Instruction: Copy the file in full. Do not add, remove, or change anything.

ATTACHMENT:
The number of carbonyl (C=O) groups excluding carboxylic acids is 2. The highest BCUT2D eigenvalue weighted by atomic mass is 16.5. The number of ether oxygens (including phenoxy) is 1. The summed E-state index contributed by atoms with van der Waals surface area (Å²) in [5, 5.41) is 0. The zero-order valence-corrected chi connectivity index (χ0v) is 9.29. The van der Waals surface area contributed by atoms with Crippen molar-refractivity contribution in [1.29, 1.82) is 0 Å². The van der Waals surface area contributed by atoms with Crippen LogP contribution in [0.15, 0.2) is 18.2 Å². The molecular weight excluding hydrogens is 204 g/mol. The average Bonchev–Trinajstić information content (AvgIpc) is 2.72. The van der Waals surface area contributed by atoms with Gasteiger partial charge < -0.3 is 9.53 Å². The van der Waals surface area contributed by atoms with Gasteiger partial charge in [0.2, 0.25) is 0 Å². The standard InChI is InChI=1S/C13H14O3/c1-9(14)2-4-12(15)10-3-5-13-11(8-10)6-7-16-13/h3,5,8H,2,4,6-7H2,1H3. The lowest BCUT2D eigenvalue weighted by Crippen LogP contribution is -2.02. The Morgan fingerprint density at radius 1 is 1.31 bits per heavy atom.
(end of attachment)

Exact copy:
The number of carbonyl (C=O) groups excluding carboxylic acids is 2. The highest BCUT2D eigenvalue weighted by atomic mass is 16.5. The number of ether oxygens (including phenoxy) is 1. The summed E-state index contributed by atoms with van der Waals surface area (Å²) in [5, 5.41) is 0. The zero-order valence-corrected chi connectivity index (χ0v) is 9.29. The van der Waals surface area contributed by atoms with Crippen molar-refractivity contribution in [1.29, 1.82) is 0 Å². The van der Waals surface area contributed by atoms with Crippen LogP contribution in [0.15, 0.2) is 18.2 Å². The molecular weight excluding hydrogens is 204 g/mol. The average Bonchev–Trinajstić information content (AvgIpc) is 2.72. The van der Waals surface area contributed by atoms with Gasteiger partial charge < -0.3 is 9.53 Å². The van der Waals surface area contributed by atoms with Gasteiger partial charge in [0.2, 0.25) is 0 Å². The standard InChI is InChI=1S/C13H14O3/c1-9(14)2-4-12(15)10-3-5-13-11(8-10)6-7-16-13/h3,5,8H,2,4,6-7H2,1H3. The lowest BCUT2D eigenvalue weighted by Crippen LogP contribution is -2.02. The Morgan fingerprint density at radius 1 is 1.31 bits per heavy atom.